When Illinois teenagers transition from the 10-speed to the automatic transmission, they need 25 hours at the helm of the family grocery getter. Until Thursday, that is.
A new law, effective immediately, doubles the required time behind the wheel. Though many parents feel the new law is an improvement, others say it adds problems to an already hectic family schedule.
The idea is that young drivers on their own will be safer if they have had more experience in the car with a family member. A rookie on the road, Crystal Saunders says a few of her friends have been involved in accidents. But she says some people are simply poor drivers that extra time won't help.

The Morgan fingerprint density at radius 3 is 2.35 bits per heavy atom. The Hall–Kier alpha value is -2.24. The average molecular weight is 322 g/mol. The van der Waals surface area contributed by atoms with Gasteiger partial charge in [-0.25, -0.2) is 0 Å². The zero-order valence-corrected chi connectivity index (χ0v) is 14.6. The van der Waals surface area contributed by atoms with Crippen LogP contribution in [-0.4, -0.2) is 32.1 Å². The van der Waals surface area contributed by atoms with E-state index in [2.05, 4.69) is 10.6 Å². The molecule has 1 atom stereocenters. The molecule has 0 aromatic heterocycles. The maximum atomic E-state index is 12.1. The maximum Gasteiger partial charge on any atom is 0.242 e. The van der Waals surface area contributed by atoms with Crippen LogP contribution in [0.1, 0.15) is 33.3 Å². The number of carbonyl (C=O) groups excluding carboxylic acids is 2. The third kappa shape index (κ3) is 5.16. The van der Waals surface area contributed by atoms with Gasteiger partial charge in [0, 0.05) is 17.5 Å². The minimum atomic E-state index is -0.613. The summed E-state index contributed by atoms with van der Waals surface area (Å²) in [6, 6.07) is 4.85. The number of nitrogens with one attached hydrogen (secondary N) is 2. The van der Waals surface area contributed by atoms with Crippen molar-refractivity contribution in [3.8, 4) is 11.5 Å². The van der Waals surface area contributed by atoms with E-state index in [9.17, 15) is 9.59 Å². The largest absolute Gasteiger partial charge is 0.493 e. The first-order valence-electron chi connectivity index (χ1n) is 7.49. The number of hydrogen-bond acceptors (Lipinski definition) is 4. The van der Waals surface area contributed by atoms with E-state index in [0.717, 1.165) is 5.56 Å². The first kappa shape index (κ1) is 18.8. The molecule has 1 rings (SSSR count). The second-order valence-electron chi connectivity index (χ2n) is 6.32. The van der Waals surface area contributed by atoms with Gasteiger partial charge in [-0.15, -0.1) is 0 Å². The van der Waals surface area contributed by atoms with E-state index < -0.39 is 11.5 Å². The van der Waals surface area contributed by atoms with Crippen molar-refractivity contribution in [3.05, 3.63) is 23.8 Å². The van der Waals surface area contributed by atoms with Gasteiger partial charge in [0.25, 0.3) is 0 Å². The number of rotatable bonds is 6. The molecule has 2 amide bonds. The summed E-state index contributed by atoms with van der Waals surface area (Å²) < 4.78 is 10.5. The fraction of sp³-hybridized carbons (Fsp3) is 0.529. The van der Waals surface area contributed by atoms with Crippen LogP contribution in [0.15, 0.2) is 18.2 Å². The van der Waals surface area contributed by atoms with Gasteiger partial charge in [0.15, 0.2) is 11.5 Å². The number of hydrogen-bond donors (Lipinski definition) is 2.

Regardless of what teens and their parents think, statistics show that teen drivers are four times more likely to crash than older drivers. Two out of every five U.S. teens that die every year are killed in traffic accidents.
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